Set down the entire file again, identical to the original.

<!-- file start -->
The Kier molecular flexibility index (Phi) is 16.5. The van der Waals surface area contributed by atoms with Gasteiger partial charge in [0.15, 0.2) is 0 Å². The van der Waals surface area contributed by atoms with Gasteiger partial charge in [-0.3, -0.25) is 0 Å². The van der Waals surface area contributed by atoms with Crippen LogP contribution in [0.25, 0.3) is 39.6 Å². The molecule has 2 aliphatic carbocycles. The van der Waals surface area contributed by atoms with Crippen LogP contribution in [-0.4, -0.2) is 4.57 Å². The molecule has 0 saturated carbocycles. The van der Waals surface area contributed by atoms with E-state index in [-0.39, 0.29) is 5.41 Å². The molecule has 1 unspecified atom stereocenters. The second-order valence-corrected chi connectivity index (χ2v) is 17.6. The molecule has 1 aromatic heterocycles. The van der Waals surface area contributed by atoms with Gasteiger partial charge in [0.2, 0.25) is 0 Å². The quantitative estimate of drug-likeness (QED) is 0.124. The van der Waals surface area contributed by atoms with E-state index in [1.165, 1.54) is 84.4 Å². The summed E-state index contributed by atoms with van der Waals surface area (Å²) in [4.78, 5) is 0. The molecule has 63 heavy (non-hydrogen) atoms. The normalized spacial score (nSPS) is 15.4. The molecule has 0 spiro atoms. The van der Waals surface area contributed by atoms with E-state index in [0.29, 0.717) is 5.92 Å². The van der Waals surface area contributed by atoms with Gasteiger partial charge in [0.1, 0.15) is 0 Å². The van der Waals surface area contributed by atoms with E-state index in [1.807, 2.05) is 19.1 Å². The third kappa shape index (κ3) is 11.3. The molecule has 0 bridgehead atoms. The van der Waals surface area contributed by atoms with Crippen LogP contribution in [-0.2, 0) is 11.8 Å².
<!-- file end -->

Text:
The Kier molecular flexibility index (Phi) is 16.5. The van der Waals surface area contributed by atoms with Gasteiger partial charge in [0.15, 0.2) is 0 Å². The van der Waals surface area contributed by atoms with Gasteiger partial charge in [-0.3, -0.25) is 0 Å². The van der Waals surface area contributed by atoms with Crippen LogP contribution in [0.25, 0.3) is 39.6 Å². The molecule has 2 aliphatic carbocycles. The van der Waals surface area contributed by atoms with Crippen LogP contribution in [-0.4, -0.2) is 4.57 Å². The molecule has 0 saturated carbocycles. The van der Waals surface area contributed by atoms with E-state index in [-0.39, 0.29) is 5.41 Å². The molecule has 1 unspecified atom stereocenters. The second-order valence-corrected chi connectivity index (χ2v) is 17.6. The molecule has 1 aromatic heterocycles. The van der Waals surface area contributed by atoms with Gasteiger partial charge in [0.2, 0.25) is 0 Å². The quantitative estimate of drug-likeness (QED) is 0.124. The van der Waals surface area contributed by atoms with E-state index in [1.165, 1.54) is 84.4 Å². The summed E-state index contributed by atoms with van der Waals surface area (Å²) in [4.78, 5) is 0. The molecule has 63 heavy (non-hydrogen) atoms. The normalized spacial score (nSPS) is 15.4. The molecule has 0 spiro atoms. The van der Waals surface area contributed by atoms with E-state index in [0.29, 0.717) is 5.92 Å². The van der Waals surface area contributed by atoms with Gasteiger partial charge in [0.1, 0.15) is 0 Å². The van der Waals surface area contributed by atoms with E-state index in [1.807, 2.05) is 19.1 Å². The third kappa shape index (κ3) is 11.3. The molecule has 0 bridgehead atoms. The van der Waals surface area contributed by atoms with Crippen LogP contribution in [-0.2, 0) is 11.8 Å².